The Rolling Stones live in Indianapolis 2015
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July 4, 2015: Indianapolis Motor Speedway, Indianapolis, IN, USA
Jumping Jack Flash/It’s Only Rock ‘n Roll/Let’s Spend The Night Together/Tumbling Dice/Out Of Control/Let It Bleed/Wild Horses/Bitch/Honky Tonk Women/Band introduction/Before They Make Me Run/ Happy/Midnight Rambler/Miss You/Gimme Shelter/Start Me Up/Sympathy For The Devil/Brown Sugar/You Can’t Always Get What You Want/Satisfaction
*With special guests the Butler Chorale University Choir on ‘You Can’t Always Get What You Want’
From the IndyStar:
Chicago had the Grateful Dead and Washington, D.C., had the Foo Fighters, but give Indianapolis the prize for best rock ‘n’ roll party on the Fourth of July.
The Rolling Stones electrified Indianapolis Motor Speedway on Saturday, drawing on style, history and showmanship to outgun any rivals from yesterday or today.
The event, a once-in-a-lifetime convergence of rock royalty and the world’s largest sporting venue, attracted an estimated audience of 50,000 and battled logistical hiccups that arrived with the first non-race weekend concert in the track’s 106-year history.
Mick Jagger, Keith Richards, Charlie Watts and Ronnie Wood were making their first appearance in Indianapolis since 1994, but the decades melted away when the Stones showed off their skills as a small country & western combo on “Let It Bleed” and roared as masters of epic guitar riffs on “(I Can’t Get No) Satisfaction),” “Jumpin’ Jack Flash” and “Brown Sugar.”
Richards, who flawlessly banged out those riffs, took a nasty-looking spill on the catwalk extending from the stage. Holding his guitar aloft in his left hand while running the path during a rendition of “Miss You,” Richards tumbled headfirst but quickly rose to collect himself and he laughed off his fall by the end of song.
While he favored his left wrist at times during the rest of the show, Richards rallied to deliver blistering solos on “Sympathy for the Devil” and “Satisfaction.” A concert attendee posted video of Richards’ fall at YouTube.
Wood attacked his guitar showcases with remarkable vigor, even leaping to catch air during a segment of “Midnight Rambler.” This 1969 tune included Jagger singing a few lines from Robert Johnson’s “Come On In My Kitchen” (“You better come on in my kitchen, well, it’s going to be raining outdoors”).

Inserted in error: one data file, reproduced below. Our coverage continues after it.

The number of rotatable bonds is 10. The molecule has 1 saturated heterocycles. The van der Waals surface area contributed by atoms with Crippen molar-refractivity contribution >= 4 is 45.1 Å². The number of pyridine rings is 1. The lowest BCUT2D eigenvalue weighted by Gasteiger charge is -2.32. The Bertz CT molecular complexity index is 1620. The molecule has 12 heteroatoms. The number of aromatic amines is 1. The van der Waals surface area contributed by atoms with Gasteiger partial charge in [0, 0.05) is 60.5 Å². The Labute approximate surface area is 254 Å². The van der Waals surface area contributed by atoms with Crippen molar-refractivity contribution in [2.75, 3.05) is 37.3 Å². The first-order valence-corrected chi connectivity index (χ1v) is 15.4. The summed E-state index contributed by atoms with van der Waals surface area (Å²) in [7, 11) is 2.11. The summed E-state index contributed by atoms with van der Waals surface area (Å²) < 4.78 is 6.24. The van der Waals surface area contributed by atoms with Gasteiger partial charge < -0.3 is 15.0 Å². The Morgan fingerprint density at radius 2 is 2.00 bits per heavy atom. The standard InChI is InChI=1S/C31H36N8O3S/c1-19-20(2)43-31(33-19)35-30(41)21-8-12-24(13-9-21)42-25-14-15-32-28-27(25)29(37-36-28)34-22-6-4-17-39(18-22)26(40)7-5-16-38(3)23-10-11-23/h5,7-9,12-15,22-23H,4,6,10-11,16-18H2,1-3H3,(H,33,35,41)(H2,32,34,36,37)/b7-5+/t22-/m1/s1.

The gyrating vocalist pushed “Midnight Rambler’s” villainous persona as close to a caricature as possible, but it was a treat to see the Stones revisit the “black hat” days that came before their extended era of being universally loved icons.
In a nod to the concert’s setting, Jagger introduced Wood as “the winner” and handed him a jug of milk that the guitarist happily gulped in the tradition of an Indianapolis 500 winner. On Saturday afternoon, Wood tweeted a photo of himself standing under the track’s famed “Gasoline Alley” sign.
Across the show’s 19 songs, Jagger came through as an ageless marvel. Twenty-two days before his 72nd birthday, he zipped to and from all corners of the massive stage, progressively shed jacket and shirt from his red-and-black wardrobe and employed an F-bomb to emphatically praise the crowd’s singing on “Miss You.”
Yet it can be reported that the singer is mortal. He muttered “Jeez Louise” after expending energy on the show’s second song, “It’s Only Rock ‘n’ Roll (But I Like It).” It’s a rare moment when Jagger lets you see him sweat.
Fans at the back of the concert site — in the infield northeast of Pagoda Plaza — heard a decent sound mix. A rendition of “Bitch” fell apart because of too much volume, pushed to distortion by saxophone players Tim Ries and Karl Denson. And the farther you were from the stage, the images on video screens were less synchronized with what you heard.
Anyone who purchased the $40 T-shirt adorned with customized lips-and-checkered-flag-tongue logo should count themselves as lucky. This item flew out of merchandise stands long before the Stones arrived onstage.
In terms of logistical hiccups, traffic ranked as the primary problem. Despite the venue’s pre-show attempts to advise fans to avoid 16th Street, this road south of the track became a stalemate even as free parking was available to the north and west of the track.
Davey Barrett, a 25-year-old Indianapolis resident, was one of many to tell the tale.
Saying he spent 3 hours in 16th Street gridlock, Barrett expressed regret at missing out on the checkered-tongue T-shirt. He paid $100 for a jacket because it featured a smaller version of the logo. Through it all, Barrett said he had a great time.
“Mick Jagger is still the coolest person to walk the Earth,” he said during a mid-show interview.
Barrett’s sentiments dovetail nicely with the Stones’ encore song that featured notably formal vocals from the Butler University Chorale: “You Can’t Always Get What You Want.” Thousands of fans found what they needed at this historic IMS show.
After the Stones left the stage, a 19-minute display of more than 10,000 fireworks blast capped the Fourth of July experience.
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